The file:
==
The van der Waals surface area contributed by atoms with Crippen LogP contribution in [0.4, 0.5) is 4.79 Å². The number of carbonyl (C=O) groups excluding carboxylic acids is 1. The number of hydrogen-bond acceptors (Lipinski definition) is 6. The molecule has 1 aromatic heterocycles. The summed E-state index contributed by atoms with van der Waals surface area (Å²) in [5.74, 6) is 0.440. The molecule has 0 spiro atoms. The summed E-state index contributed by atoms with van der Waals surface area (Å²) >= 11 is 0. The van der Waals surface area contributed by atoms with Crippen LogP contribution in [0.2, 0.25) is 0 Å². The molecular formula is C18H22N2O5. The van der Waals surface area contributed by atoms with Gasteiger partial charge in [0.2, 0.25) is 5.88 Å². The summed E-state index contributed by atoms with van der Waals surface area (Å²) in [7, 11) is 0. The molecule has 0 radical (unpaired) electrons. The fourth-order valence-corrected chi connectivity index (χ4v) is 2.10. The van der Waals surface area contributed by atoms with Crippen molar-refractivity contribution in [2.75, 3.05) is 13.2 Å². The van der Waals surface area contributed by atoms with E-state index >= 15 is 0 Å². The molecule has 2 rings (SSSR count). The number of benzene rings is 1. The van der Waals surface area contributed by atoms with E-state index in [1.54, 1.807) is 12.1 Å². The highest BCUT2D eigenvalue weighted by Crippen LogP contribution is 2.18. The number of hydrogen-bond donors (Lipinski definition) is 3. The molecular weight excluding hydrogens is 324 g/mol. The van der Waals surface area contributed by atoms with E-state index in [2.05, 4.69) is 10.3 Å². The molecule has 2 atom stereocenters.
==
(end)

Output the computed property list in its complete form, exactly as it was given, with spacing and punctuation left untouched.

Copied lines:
The van der Waals surface area contributed by atoms with Crippen LogP contribution in [0.4, 0.5) is 4.79 Å². The number of carbonyl (C=O) groups excluding carboxylic acids is 1. The number of hydrogen-bond acceptors (Lipinski definition) is 6. The molecule has 1 aromatic heterocycles. The summed E-state index contributed by atoms with van der Waals surface area (Å²) in [5.74, 6) is 0.440. The molecule has 0 spiro atoms. The summed E-state index contributed by atoms with van der Waals surface area (Å²) >= 11 is 0. The van der Waals surface area contributed by atoms with Crippen LogP contribution in [0.2, 0.25) is 0 Å². The molecular formula is C18H22N2O5. The van der Waals surface area contributed by atoms with Gasteiger partial charge in [0.2, 0.25) is 5.88 Å². The summed E-state index contributed by atoms with van der Waals surface area (Å²) in [7, 11) is 0. The molecule has 0 radical (unpaired) electrons. The fourth-order valence-corrected chi connectivity index (χ4v) is 2.10. The van der Waals surface area contributed by atoms with Crippen molar-refractivity contribution in [2.75, 3.05) is 13.2 Å². The van der Waals surface area contributed by atoms with E-state index >= 15 is 0 Å². The molecule has 2 rings (SSSR count). The number of benzene rings is 1. The van der Waals surface area contributed by atoms with E-state index in [1.54, 1.807) is 12.1 Å². The highest BCUT2D eigenvalue weighted by Crippen LogP contribution is 2.18. The number of hydrogen-bond donors (Lipinski definition) is 3. The molecular weight excluding hydrogens is 324 g/mol. The van der Waals surface area contributed by atoms with E-state index in [2.05, 4.69) is 10.3 Å². The molecule has 2 atom stereocenters.